Learning from the Past Response in Pakistan and Afghanistan Flood Response


Pakistan has been enduring severe monsoon weather since mid-June, with rainfall equivalent to 2.8 times its national 30-year average causing widespread flooding and landslides and inducing displacement, especially in Baluchistan and Sindh provinces. Millions of people have been affected and hundreds of people have been killed, with many more injured. Damage to houses and public infrastructure is widespread. The National Disaster Management Authority has declared a national emergency – is leading the response in coordinating assessments and directing humanitarian relief to flood-affected people. The Government of Pakistan and the humanitarian community are delivering urgent lifesaving aid for people who have been affected, but humanitarian needs exceed current response capacities. Additional resources are needed to scale up humanitarian assistance1. On Tuesday (30 August) the UN will launch a US$161 million UN Flash Appeal to provide critical food and cash assistance to nearly 1 million people in districts in Baluchistan, Sindh, Punjab and Khyber Pakhtunkhwa provinces; US$34.28 million is urgently needed to enable the scale-up2.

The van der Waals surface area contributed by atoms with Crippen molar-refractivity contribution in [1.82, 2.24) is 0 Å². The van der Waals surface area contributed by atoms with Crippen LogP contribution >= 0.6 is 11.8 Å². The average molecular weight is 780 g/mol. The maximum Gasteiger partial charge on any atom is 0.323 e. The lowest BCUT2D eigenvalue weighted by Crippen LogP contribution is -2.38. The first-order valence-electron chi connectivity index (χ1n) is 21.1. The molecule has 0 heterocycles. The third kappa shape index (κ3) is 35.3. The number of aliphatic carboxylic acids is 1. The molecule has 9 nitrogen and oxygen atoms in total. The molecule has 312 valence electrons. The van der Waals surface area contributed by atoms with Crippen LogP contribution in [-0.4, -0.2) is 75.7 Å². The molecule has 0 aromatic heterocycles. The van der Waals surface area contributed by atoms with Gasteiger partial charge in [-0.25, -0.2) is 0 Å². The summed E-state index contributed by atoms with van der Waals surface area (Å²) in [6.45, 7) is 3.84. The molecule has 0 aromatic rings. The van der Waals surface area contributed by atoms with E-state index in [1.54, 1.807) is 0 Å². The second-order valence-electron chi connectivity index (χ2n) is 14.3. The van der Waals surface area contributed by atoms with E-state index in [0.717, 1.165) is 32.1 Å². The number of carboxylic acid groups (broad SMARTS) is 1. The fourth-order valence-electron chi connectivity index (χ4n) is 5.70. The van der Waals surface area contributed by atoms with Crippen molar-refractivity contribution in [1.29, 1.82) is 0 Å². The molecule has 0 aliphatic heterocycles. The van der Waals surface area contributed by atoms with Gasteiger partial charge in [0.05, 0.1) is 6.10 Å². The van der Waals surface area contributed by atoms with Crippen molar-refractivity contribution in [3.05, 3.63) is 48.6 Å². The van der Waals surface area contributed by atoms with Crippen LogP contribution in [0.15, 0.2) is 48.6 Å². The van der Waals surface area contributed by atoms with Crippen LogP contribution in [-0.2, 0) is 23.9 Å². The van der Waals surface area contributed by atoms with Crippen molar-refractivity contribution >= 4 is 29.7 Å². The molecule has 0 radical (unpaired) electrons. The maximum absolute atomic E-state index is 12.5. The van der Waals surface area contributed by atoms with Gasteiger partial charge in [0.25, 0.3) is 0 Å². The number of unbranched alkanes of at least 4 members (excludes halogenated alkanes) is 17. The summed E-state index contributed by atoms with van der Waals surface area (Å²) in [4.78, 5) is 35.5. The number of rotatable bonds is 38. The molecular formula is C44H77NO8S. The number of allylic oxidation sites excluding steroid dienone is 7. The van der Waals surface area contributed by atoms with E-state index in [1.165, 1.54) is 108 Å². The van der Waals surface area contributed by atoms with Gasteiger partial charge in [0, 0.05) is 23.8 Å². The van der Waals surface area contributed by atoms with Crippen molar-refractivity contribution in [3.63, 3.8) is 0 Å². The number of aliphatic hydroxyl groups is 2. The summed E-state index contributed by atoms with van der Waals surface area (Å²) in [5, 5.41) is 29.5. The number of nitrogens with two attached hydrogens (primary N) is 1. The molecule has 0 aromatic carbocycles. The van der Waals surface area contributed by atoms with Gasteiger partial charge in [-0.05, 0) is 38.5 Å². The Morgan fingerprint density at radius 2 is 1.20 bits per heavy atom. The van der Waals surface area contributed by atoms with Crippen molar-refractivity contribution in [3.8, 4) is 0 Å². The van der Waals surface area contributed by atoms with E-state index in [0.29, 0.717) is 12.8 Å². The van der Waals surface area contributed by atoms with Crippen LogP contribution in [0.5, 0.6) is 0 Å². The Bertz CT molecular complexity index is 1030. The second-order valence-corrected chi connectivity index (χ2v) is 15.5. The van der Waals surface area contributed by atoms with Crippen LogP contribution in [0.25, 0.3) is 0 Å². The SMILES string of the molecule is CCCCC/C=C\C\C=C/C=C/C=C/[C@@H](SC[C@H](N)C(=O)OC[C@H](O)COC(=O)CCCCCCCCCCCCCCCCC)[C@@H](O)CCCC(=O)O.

Over the past few days, heavy rains and flash flooding have also been reported in several provinces across the eastern, southern, south-eastern and central regions of Afghanistan. The floods have destroyed crops, agricultural land and local infrastructure, with floods reportedly cutting off access along several roads, including the Charikar – Bamyan and Terapass Gardez highways in the central region3. According to the report realeased by OCHA- Afghanistan on August 24, some 3,398 homes are estimated to have been damaged or destroyed as a result of the floods – 15 in Ghor, 3,000 in Logar, 195 in Maidan Wardak and 188 in parwan provinces – with 8246 families affected across 13 provinces. Already this year, 256 pople have been reportedly been killed by flash floods, including 118 since 1 August. This is a 75 percent increase on those killed by floods in 2021 when 147 people lost their lives, including 127 people in a single event in Nuristan in July. This is compounding already existing crisis from the earth quake in August. Humanitarian partners continue to mobilise and scale up their capacity and presence to respond to communities that were hit by the 5.9 magnitude earthquake in Afghanistan this June. Relief web reported that women and girls comprise the majority of those affected (51 per cent) and that at least 10,331 homes (93 per cent of those assessed) have been damaged (fully or partially) in Paktika and Khost provinces with many more are at risk of collapse. A joint needs assessment conducted by the UNOCHA and the national aid community states a total of around 100,000 people (14,000 families) are in need of humanitarian assistance4.

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